cc: Commodity Futures Trading Commission
Honorable James E. Newsome, Acting Chairman
Honorable Barbara Pedersen Holum
Honorable David D. Spears
Honorable Thomas J. Erickson
Securities and Exchange Commission
Honorable Laura S. Unger, Acting Chairman
Honorable Isaac C. Hunt, Jr.
|1||Pub. L. No. 106-554, 114 Stat. 2763, Title II.|
|2||Although section 15(b)(11) of the Exchange Act contemplates that introducing brokers may become notice registered broker-dealers, our comments are limited to the application of the proposed rules to FCMs. In particular, we express no opinion on with respect to whether introducing brokers should be permitted to become members of a national securities exchange.|
|3||66 Fed.Reg. at 34045.|
|4||For convenience, unless otherwise noted, the term "national securities exchange" will mean only an exchange registered pursuant to section 6(a) of the Exchange Act.|
|5|| The SEC has concluded that it would be consistent with the purposes of the CFMA to permit notice registered broker-dealers to effect transactions in security futures products on a national securities exchange through a full broker-dealer member of that exchange. FIA concurs in this conclusion and strongly endorses this aspect of the SEC's proposal.
As discussed in this letter, however, we further believe that the SEC should interpret its statute to permit notice registered broker-dealers to become members of a national securities exchange for the purpose of executing trades on security futures products. The SEC has plenary authority under section 36 of the Exchange Act to grant the requested relief.
|6||66 Fed.Reg. at 34045.|
|7|| Section 15(b)(11) of the Exchange Act was added by CFMA §203. The joint statement explaining this section states in relevant part:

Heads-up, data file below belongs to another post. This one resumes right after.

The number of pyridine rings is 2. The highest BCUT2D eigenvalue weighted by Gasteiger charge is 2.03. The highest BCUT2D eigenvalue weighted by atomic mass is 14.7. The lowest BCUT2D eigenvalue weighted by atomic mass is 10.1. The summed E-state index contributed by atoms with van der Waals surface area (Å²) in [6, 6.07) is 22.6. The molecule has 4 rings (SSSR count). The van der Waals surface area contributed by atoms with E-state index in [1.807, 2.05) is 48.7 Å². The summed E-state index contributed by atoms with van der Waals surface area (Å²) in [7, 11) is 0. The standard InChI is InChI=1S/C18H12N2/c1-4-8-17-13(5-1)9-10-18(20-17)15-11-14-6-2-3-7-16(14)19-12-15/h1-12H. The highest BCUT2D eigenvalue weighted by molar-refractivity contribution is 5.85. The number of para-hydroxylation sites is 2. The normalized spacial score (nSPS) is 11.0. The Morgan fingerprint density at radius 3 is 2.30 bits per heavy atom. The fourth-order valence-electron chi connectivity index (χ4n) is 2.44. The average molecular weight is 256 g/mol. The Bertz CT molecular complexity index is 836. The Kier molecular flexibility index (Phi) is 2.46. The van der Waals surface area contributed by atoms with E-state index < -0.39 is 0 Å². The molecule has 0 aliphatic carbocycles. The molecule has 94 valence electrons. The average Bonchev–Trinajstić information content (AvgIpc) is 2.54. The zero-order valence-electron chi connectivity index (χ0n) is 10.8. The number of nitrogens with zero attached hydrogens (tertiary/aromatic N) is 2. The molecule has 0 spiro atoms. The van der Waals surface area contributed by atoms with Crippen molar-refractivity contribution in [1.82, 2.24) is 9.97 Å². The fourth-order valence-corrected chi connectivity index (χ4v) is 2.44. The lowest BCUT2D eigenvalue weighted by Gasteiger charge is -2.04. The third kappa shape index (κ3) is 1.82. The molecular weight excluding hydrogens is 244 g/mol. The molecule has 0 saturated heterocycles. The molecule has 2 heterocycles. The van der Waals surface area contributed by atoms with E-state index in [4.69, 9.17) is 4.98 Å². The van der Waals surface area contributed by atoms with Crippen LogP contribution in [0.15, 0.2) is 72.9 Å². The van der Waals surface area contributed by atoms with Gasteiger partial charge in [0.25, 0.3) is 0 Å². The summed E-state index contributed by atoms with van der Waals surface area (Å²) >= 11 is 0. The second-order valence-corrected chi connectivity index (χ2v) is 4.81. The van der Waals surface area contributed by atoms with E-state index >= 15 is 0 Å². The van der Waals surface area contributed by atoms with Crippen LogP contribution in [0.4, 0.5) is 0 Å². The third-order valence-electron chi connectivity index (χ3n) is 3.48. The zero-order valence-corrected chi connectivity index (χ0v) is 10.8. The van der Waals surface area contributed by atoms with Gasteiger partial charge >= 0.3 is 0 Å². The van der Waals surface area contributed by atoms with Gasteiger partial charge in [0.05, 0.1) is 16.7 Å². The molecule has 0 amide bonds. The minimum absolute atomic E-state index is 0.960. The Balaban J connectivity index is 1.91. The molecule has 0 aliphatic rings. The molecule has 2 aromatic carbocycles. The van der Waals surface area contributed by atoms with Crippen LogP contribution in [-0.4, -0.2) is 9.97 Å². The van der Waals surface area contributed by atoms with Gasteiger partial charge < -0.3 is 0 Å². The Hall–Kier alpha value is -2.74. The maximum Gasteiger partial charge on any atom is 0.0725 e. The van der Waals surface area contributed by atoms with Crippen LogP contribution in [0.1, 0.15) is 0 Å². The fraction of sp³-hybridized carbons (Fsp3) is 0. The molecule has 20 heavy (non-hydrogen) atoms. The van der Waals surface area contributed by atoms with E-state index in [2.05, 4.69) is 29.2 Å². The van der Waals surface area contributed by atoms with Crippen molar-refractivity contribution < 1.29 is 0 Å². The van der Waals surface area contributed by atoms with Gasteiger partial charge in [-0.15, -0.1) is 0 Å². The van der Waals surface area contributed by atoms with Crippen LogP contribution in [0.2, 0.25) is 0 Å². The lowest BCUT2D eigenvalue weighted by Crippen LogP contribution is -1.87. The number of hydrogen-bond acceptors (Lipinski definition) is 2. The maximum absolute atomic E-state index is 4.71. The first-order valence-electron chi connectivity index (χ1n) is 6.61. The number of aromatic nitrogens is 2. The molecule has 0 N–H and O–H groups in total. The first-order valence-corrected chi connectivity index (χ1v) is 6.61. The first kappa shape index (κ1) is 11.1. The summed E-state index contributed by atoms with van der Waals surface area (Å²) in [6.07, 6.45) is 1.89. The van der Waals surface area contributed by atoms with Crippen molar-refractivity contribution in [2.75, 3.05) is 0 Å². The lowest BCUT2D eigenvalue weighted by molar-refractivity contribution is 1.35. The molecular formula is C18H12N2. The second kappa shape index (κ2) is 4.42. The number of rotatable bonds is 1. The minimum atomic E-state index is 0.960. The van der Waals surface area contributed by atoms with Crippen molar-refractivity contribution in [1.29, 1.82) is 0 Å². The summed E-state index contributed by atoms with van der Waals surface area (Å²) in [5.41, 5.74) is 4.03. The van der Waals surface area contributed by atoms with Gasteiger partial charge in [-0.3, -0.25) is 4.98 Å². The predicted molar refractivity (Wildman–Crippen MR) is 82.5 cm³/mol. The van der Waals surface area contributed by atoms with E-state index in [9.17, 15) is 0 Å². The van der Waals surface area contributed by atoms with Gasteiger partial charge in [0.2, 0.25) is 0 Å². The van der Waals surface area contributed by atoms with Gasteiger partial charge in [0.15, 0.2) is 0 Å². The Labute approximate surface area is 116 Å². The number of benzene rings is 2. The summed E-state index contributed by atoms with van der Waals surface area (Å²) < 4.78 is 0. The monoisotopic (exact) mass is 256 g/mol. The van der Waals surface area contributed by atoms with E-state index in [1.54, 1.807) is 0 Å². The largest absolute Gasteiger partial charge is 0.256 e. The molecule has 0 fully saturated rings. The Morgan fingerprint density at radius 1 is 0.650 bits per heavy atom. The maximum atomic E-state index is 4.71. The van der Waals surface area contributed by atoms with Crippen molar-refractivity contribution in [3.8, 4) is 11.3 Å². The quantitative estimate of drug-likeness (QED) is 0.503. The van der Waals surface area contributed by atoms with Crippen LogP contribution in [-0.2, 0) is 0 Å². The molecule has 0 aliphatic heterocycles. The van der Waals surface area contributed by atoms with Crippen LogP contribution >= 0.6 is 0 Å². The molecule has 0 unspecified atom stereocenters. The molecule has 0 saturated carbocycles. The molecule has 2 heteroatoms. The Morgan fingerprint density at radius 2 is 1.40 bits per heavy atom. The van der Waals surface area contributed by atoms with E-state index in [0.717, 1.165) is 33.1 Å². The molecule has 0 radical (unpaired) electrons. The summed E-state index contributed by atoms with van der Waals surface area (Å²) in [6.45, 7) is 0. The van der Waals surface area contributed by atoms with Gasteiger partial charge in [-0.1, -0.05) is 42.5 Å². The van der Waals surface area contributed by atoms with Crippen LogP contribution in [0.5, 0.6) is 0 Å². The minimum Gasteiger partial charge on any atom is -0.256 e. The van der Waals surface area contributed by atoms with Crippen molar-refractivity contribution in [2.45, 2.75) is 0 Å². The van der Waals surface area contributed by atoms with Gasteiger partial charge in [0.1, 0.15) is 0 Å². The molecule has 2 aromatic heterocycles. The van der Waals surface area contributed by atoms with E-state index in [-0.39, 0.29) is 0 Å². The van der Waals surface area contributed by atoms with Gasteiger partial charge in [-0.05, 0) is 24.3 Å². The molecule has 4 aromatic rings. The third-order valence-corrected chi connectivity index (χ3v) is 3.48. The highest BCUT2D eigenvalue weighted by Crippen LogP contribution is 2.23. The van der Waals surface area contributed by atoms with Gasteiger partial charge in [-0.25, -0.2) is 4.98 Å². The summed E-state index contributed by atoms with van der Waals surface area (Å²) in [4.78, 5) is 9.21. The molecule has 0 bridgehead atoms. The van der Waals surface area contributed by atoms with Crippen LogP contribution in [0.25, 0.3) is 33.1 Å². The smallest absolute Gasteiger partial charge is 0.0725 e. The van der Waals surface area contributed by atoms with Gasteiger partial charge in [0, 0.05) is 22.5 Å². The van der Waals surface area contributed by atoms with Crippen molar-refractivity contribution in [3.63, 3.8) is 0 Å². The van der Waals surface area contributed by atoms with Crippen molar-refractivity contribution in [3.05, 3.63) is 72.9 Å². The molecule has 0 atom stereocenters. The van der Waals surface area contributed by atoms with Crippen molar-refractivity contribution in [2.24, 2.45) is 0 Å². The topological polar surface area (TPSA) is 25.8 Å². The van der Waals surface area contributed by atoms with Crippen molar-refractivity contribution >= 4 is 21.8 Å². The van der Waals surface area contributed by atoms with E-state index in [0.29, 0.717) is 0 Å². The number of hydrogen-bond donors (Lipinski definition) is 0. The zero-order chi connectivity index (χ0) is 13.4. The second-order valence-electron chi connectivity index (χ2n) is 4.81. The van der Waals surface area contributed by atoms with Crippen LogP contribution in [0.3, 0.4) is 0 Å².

The explanation of CFMA §222, notice-registration for broker-dealers under the CEA, similarly is silent on the right or inability of notice registered FCMs to become members of a designated contract market.
|8||66 Fed.Reg. at 34045.|
|9||Exchange Act §6(c)(1).|
|12||These fitness standards may address issues other than financial responsibility or operational capability noted in footnote 41 of the Federal Register release accompanying the proposed rules.|
|13||Exchange Act §6(c)(3). The provisions governing the authority of a registered securities association with respect to applicants for membership are similar. Exchange Act §15A(g)(3).|
|14||In addition, if notice registered broker-dealers are not permitted to become members of a national securities exchange, they will not be able to participate in principal to principal transactions in security futures contracts on that exchange.|
|15||17 CFR Part 160. 66 Fed.Reg. 21236 April 27, 2001.|
|16||E.g., to effect delivery pursuant to a futures contract or an exchange of futures for physicals. If notice registered broker-dealers are unable to receive and deliver securities underlying security futures contracts for such limited purposes, the purported benefits of notice registration would be meaningless. The SEC may wish to consider whether it would be appropriate to amend SEC Regulations 240.3a43-1 and 240.3a44-1 to this end or, in the alternative, adopt separate regulations.|